Tourism is way down this year in Paris, among the world’s most visited cities: It fell 15.5 percent in the first two months, with the greatest drop among Japanese visitors. The threat of terrorism is the principal reason, after the two major attacks of 2015.
      A gathering spot for soccer fans near the Eiffel Tower, known as the Fan Zone, is heavily policed, with stringent searches. The director of France’s domestic intelligence agency, Patrick Calvar, recently told a parliamentary commission that France remained the No. 1 target of the Islamic State.
      “This, all this, it’s not good for the tourists,” said Omar Anraoui, who was looking at the overflowing garbage cans from a bar down the street from Mr. Collard’s cafe. “We’ve got a lovely country here. But this is how we welcome people?”
      “And then, when the tourists get drunk, they’ll start messing with it,” he said, gesturing at the cans.
      Their neighborhood off the Boulevard St. Michel, one of the most popular with tourists in all of Paris, has been especially hard hit by the garbage strike. Nearby on the Boulevard St. Germain, tourists at the iconic Deux Magots cafe looked out from neatly trimmed boxwood enclosures onto a wall of overflowing garbage cans.
      “This isn’t exactly the best way to welcome the Euro, is it?” said Carole Cossart, who works at an art gallery near the cafereferring to the soccer tournament. Garbage cans were overflowing 10 feet away. Ms. Cossart smiled slightly. “And on top of all the flooding! Oh là là!”
      Not all of Paris is covered in uncollected garbage. Half of the city’s 20 arrondissements, or districts, are served by private companies that continue to collect the trash, and many streets are unaffected. Paris’s City Hall on Friday announced the deployment of additional garbage collection trucks, promising that the city would soon be cleaned up.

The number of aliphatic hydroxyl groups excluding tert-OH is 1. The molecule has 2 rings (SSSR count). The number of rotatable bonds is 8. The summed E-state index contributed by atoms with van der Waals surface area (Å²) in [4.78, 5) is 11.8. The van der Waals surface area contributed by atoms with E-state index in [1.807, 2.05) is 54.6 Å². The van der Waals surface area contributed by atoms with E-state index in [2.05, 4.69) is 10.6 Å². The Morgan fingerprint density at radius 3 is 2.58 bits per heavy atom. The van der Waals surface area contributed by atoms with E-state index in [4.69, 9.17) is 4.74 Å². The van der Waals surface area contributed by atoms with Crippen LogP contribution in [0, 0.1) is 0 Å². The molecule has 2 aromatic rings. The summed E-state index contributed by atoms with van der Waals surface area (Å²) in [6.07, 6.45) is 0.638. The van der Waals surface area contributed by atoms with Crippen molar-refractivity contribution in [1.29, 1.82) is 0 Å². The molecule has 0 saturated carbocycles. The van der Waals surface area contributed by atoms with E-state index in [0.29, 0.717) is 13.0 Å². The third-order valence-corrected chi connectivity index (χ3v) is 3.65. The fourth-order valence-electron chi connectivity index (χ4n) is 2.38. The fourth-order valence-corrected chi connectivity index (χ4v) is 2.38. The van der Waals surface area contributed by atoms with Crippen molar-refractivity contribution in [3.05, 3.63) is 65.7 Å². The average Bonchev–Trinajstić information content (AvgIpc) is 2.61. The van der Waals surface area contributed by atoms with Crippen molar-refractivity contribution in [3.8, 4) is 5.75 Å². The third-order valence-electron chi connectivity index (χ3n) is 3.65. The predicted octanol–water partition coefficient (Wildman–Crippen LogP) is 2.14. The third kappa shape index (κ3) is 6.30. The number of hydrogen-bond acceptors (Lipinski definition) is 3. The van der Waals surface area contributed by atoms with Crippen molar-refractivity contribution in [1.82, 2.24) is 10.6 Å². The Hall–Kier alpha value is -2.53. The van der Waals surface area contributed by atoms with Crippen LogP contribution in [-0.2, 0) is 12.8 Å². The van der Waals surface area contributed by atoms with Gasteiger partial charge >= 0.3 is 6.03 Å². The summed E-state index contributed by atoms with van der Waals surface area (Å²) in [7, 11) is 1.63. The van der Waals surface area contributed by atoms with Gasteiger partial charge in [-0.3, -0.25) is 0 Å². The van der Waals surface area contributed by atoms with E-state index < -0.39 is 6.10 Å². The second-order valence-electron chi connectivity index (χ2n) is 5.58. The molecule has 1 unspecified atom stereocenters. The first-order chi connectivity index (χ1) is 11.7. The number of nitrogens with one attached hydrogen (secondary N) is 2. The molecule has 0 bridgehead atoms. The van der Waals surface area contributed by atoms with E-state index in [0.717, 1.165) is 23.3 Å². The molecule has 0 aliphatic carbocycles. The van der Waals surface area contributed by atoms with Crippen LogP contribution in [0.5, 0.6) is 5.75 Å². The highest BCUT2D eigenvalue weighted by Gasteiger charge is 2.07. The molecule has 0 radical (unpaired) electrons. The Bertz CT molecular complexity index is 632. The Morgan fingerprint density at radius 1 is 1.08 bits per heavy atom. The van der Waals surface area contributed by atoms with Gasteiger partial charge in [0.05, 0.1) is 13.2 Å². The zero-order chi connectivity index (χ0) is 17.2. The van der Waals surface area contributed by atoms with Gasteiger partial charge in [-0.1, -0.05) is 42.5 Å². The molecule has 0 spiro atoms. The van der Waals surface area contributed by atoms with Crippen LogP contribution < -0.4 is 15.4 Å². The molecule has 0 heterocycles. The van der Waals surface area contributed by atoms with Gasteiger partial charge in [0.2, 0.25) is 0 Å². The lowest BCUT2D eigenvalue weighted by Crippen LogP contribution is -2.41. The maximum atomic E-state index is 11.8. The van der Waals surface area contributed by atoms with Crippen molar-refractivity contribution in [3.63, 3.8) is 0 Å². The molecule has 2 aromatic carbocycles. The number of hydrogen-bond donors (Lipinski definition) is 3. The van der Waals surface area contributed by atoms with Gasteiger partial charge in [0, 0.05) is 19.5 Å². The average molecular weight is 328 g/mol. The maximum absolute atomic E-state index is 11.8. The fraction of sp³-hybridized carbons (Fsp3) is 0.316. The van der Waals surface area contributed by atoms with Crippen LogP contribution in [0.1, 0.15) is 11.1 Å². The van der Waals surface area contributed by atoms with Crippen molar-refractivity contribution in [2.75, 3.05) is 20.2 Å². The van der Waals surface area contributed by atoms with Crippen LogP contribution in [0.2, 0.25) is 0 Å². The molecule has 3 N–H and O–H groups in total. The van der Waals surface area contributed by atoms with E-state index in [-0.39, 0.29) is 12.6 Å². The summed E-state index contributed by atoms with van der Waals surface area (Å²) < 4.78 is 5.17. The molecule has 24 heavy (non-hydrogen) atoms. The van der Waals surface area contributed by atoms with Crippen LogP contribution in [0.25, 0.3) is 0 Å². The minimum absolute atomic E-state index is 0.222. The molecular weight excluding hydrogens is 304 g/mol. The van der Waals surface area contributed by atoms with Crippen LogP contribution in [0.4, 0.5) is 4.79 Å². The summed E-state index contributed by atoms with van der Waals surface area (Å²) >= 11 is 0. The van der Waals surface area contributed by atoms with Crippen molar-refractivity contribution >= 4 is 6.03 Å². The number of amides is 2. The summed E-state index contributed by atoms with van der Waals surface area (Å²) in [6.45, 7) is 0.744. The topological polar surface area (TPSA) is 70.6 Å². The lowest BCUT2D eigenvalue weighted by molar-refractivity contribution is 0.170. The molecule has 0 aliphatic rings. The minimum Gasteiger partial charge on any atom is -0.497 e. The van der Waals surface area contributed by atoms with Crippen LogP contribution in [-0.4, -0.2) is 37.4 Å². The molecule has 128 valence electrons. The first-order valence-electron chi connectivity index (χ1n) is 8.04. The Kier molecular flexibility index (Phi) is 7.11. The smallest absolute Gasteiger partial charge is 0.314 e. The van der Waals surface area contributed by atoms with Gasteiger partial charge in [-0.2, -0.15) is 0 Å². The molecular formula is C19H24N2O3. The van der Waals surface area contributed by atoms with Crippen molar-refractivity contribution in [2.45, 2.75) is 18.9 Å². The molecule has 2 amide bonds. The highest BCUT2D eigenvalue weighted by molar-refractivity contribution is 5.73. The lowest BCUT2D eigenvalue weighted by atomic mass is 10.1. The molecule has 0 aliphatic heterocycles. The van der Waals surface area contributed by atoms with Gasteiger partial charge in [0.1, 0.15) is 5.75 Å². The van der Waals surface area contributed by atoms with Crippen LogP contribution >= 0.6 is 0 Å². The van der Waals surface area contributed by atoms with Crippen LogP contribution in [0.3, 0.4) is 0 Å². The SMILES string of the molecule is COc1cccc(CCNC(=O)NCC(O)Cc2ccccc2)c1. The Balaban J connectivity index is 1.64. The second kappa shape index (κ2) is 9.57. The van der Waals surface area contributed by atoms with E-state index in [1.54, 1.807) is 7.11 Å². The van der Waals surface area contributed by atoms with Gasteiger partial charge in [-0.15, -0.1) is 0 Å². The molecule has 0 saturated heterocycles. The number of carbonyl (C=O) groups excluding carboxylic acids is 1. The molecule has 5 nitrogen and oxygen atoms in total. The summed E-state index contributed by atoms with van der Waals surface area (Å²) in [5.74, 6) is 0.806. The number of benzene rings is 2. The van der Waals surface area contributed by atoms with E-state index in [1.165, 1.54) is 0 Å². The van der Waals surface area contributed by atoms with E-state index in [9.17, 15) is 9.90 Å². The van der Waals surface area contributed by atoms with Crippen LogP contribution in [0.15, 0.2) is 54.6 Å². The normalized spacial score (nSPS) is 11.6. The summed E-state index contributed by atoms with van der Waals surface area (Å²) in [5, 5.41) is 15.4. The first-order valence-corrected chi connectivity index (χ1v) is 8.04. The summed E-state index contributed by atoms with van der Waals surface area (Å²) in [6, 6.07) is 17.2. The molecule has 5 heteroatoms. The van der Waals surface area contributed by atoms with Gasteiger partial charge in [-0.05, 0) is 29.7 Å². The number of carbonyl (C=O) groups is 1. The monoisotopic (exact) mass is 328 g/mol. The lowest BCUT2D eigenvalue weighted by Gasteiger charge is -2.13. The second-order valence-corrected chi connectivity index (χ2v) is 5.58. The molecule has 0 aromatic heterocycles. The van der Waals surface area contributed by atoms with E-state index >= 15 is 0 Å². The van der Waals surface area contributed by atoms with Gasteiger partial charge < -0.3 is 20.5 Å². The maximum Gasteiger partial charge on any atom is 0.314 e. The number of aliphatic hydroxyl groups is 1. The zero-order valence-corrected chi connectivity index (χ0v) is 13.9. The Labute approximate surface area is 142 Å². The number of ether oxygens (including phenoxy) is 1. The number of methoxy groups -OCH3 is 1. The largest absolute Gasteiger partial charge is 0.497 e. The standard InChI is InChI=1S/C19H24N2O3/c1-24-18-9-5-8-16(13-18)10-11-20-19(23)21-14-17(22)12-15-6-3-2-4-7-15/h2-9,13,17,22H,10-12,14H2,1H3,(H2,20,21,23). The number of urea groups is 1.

Still, the largest garbage treatment center, just outside Paris, remains picketed by workers. On Friday, the General Confederation of Labor, known as the CGT, not the biggest but the most militant union and the Socialist government’s main adversary, called on the workers to continue striking until the government gives in on the dispute.
      For the most part, Parisians put their heads down as they walked past chock-full Dumpsters, doing their best to ignore the unsightly spectacle. “Could be a lot worse,” said the barman at a cafe in the Eighth Arrondissement.
      The basements of residences and businesses closer to the river flooded after the recent downpours, which temporarily closed the city’s museums.






      Photo

      Trash piled up throughout Paris during a strike of garbage collectors. CreditCharles Platiau/Reuters 

      Tourism is way down this year in Paris, among the world’s most visited cities: It fell 15.5 percent in the first two months, with the greatest drop among Japanese visitors. The threat of terrorism is the principal reason, after the two major attacks of 2015.
      A gathering spot for soccer fans near the Eiffel Tower, known as the Fan Zone, is heavily policed, with stringent searches. The director of France’s domestic intelligence agency, Patrick Calvar, recently told a parliamentary commission that France remained the No. 1 target of the Islamic State.
      “This, all this, it’s not good for the tourists,” said Omar Anraoui, who was looking at the overflowing garbage cans from a bar down the street from Mr. Collard’s cafe. “We’ve got a lovely country here. But this is how we welcome people?”
      “And then, when the tourists get drunk, they’ll start messing with it,” he said, gesturing at the cans.
      Their neighborhood off the Boulevard St. Michel, one of the most popular with tourists in all of Paris, has been especially hard hit by the garbage strike. Nearby on the Boulevard St. Germain, tourists at the iconic Deux Magots cafe looked out from neatly trimmed boxwood enclosures onto a wall of overflowing garbage cans.
      “This isn’t exactly the best way to welcome the Euro, is it?” said Carole Cossart, who works at an art gallery near the cafereferring to the soccer tournament. Garbage cans were overflowing 10 feet away. Ms. Cossart smiled slightly. “And on top of all the flooding! Oh là là!”
      Not all of Paris is covered in uncollected garbage. Half of the city’s 20 arrondissements, or districts, are served by private companies that continue to collect the trash, and many streets are unaffected. Paris’s City Hall on Friday announced the deployment of additional garbage collection trucks, promising that the city would soon be cleaned up.
      Still, the largest garbage treatment center, just outside Paris, remains picketed by workers. On Friday, the General Confederation of Labor, known as the CGT, not the biggest but the most militant union and the Socialist government’s main adversary, called on the workers to continue striking until the government gives in on the dispute.